Process & Chemicals

Selling outcomes: why the chemicals industry is becoming customer centric

By Tim Thompson-Essex in Vancouver

Selling outcomes: why the chemicals industry is becoming customer centric

In this increasingly digitized world, consumers have more choice than ever. So how can businesses maintain growth when technology gives customers unrestricted access to products from across the globe? Companies in the chemicals sector are innovating to keep customers buying their products in a changing market landscape.

Over the past five years, growth in the chemicals industry has taken two major forms: mergers and acquisitions (Dow/DuPont, Monsanto/Bayer and Syngenta/ChemChina, etc.) and a focus on higher margin specialty products. Many larger groups have achieved both by increasing their intellectual property portfolio through acquisitions (rather than developing products in-house), thereby accelerating their entry into specialty markets.

To attract customers to higher margin products, chemicals companies must first identify the end customer’s needs. Today’s customers have shifted from buying products to buying outcomes; this means that companies must review the value chain to ensure that they are selling an attractive idea. For instance, in chemicals, this means promising an abundant crop yield instead of marketing pesticides.

With an enticing enough outcome, companies have a better platform to sell their higher margin offerings.

Because of the changing mindset of buyers, companies now consider VOC (voice of the customer) when developing products. The customer centric model is not a new concept, but it is becoming increasingly central in the competitive specialty chemicals market. I have seen a number of companies focus their strategic marketing, application engineering and technology services on identifying and analyzing the needs of their customers. Whether it is large multi-national corporations, such as 3M or Huntsman, or smaller groups, such as Loparex and Gelest, companies must conform to the changing behaviors of buyers to maintain client relationships and ensure continued growth.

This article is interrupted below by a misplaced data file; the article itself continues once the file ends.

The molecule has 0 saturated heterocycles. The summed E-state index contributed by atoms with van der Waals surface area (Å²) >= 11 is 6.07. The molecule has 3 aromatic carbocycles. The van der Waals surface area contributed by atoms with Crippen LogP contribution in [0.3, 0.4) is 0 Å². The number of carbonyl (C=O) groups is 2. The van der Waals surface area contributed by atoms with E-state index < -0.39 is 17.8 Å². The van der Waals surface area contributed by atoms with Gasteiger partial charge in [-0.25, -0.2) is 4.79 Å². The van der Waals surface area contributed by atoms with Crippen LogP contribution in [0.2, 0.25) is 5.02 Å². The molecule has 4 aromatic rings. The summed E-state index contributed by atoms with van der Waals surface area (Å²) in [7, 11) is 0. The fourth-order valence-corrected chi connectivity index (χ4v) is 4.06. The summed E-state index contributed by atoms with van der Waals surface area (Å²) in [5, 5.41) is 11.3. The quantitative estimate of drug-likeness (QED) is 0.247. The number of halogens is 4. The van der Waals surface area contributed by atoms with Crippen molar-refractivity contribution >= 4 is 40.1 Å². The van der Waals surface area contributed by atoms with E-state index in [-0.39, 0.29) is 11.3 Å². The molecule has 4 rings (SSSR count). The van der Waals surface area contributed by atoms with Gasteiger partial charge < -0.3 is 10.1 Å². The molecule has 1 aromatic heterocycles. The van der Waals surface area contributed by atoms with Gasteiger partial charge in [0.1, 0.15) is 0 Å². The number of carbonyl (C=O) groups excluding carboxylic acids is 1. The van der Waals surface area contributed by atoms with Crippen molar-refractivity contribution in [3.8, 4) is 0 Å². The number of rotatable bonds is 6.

But how do companies address the more technical and specialist needs of a customer?

They need to hire professionals who can balance a number of key tasks within the realms of sales, research and development. This is not an easy ask when an individual needs a PhD in chemistry to understand the finer technical aspects of the product, paired with a strong financial and commercial acumen in order to communicate effectively with senior leadership.

A professional with an understanding of both sides of the customer/client relationship, a background in chemistry and knowledge of profit margins is a rare – but essential – resource in today’s chemicals industry. By investing in the customer relationship and making products based on insight into the needs of customers, chemicals companies can keep their bottom lines healthy.

How important is customer experience to your business? Let me know in the comments.

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About the author

Tim Essex specialises in recruiting at a mid-senior level exclusively across the North American Process & Chemicals sector focusing solely on Manufacturing, Operational Excellence, Quality and R&D hires.

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